Wednesday, October 2, 2019

The Philosophical Legacy of the 16th and 17th Century Socinians: Their Rationality :: Philosophy Religion Essays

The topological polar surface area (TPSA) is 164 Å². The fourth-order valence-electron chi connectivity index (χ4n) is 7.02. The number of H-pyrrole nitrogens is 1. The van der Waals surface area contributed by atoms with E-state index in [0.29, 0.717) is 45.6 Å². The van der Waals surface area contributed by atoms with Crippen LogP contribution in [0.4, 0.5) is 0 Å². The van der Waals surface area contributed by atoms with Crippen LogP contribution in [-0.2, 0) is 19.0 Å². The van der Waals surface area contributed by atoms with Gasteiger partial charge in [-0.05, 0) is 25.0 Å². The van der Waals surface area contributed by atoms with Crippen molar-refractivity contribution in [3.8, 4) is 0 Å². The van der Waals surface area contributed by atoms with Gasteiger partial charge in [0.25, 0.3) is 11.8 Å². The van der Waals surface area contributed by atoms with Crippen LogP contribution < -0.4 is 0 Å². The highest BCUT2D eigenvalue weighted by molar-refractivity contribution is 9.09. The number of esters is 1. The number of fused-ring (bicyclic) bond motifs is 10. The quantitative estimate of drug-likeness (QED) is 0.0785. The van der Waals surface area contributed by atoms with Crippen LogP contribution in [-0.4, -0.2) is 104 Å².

The Philosophical Legacy of the 16th and 17th Century Socinians: Their Rationality ABSTRACT: The doctrines of the Socinians represent a rational reaction to a medieval theology based on submission to the Church’s authority. Though they retained Scripture as something supra rationem, the Socinians analyzed it rationally and believed that nothing should be accepted contra rationem. Their social and political thought underwent a significant evolutionary process from a very utopian pacifistic trend condemning participation in war and holding public and judicial office to a moderate and realistic stance based on mutual love, support of the secular power of the state, active participation in social and political life, and the defense of social equality. They spoke out against the enserfment of peasants, and were the first Christians to postulate the separation of Church and state. The spirit of absolute religious freedom expressed in their practice and writings, ‘determined, more or less immediately, all the subsequent revolutions in favor of religious liber ty.’(1) The precursor ideas of the Socinians on religious freedom later were expanded, perfected, and popularized by Locke and Pierre Bayle. Locke’s ideas were transplanted to America by James Madison and Thomas Jefferson who implemented them in American legislation. The rationality of the Socinians set the trend for the philosophical ideas of the Enlightenment and determined the future development of many modern intellectual endeavors. Several religious and intellectual movements today claim the right to the heritage of the religious group, the Socinians, that developed in Poland and in Transylvania in XVIth and XVIIth centuries. The claimants vary from the Christian churches to the atheistic or deistic Humanists and each of them usually selects a specific set of Socinian views ignoring the rest. The Socinians were known under various names such as the Polish Brethren, Antitrinitarians, Arians, and Unitarians. The name Socinians was used mostly in western Europe.(2) They were eventually expelled from Poland in 1660 to fulfill King John Casimir's religious vow to the Holy Virgin to avenge the denial of the Divine Trinity by "heretics." Such a denial was deemed an act most blasphemous according to Catholic ideology. Historical Outline At the roots of Socinianism are the theological ideas transplanted from western Europe and the social ideas borrowed initially from the Anabaptists and Moravian Brethren. Discussions at the meetings of the secret society of Catholic scholars in Cracow since 1546 had, as a purpose, reform of the church and included the works of Michael Servetus.

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